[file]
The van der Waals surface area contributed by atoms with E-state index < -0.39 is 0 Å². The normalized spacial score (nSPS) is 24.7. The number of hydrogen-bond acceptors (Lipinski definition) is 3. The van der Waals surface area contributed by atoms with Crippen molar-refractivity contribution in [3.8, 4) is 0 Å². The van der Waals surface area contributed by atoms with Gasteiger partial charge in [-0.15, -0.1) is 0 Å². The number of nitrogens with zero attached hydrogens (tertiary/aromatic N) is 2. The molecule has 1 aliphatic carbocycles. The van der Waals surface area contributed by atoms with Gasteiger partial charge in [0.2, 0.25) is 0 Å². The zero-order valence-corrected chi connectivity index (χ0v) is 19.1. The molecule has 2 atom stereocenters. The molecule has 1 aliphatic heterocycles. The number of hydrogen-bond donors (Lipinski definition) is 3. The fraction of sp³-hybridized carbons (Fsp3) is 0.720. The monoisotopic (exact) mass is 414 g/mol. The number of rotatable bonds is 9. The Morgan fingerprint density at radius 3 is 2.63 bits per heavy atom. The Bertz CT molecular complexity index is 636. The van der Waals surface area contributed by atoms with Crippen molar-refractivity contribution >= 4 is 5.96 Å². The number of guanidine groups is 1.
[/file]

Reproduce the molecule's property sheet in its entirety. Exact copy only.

The van der Waals surface area contributed by atoms with E-state index < -0.39 is 0 Å². The normalized spacial score (nSPS) is 24.7. The number of hydrogen-bond acceptors (Lipinski definition) is 3. The van der Waals surface area contributed by atoms with Crippen molar-refractivity contribution in [3.8, 4) is 0 Å². The van der Waals surface area contributed by atoms with Gasteiger partial charge in [-0.15, -0.1) is 0 Å². The number of nitrogens with zero attached hydrogens (tertiary/aromatic N) is 2. The molecule has 1 aliphatic carbocycles. The van der Waals surface area contributed by atoms with Gasteiger partial charge in [0.2, 0.25) is 0 Å². The zero-order valence-corrected chi connectivity index (χ0v) is 19.1. The molecule has 2 atom stereocenters. The molecule has 1 aliphatic heterocycles. The number of hydrogen-bond donors (Lipinski definition) is 3. The fraction of sp³-hybridized carbons (Fsp3) is 0.720. The monoisotopic (exact) mass is 414 g/mol. The number of rotatable bonds is 9. The Morgan fingerprint density at radius 3 is 2.63 bits per heavy atom. The Bertz CT molecular complexity index is 636. The van der Waals surface area contributed by atoms with Crippen molar-refractivity contribution >= 4 is 5.96 Å². The number of guanidine groups is 1.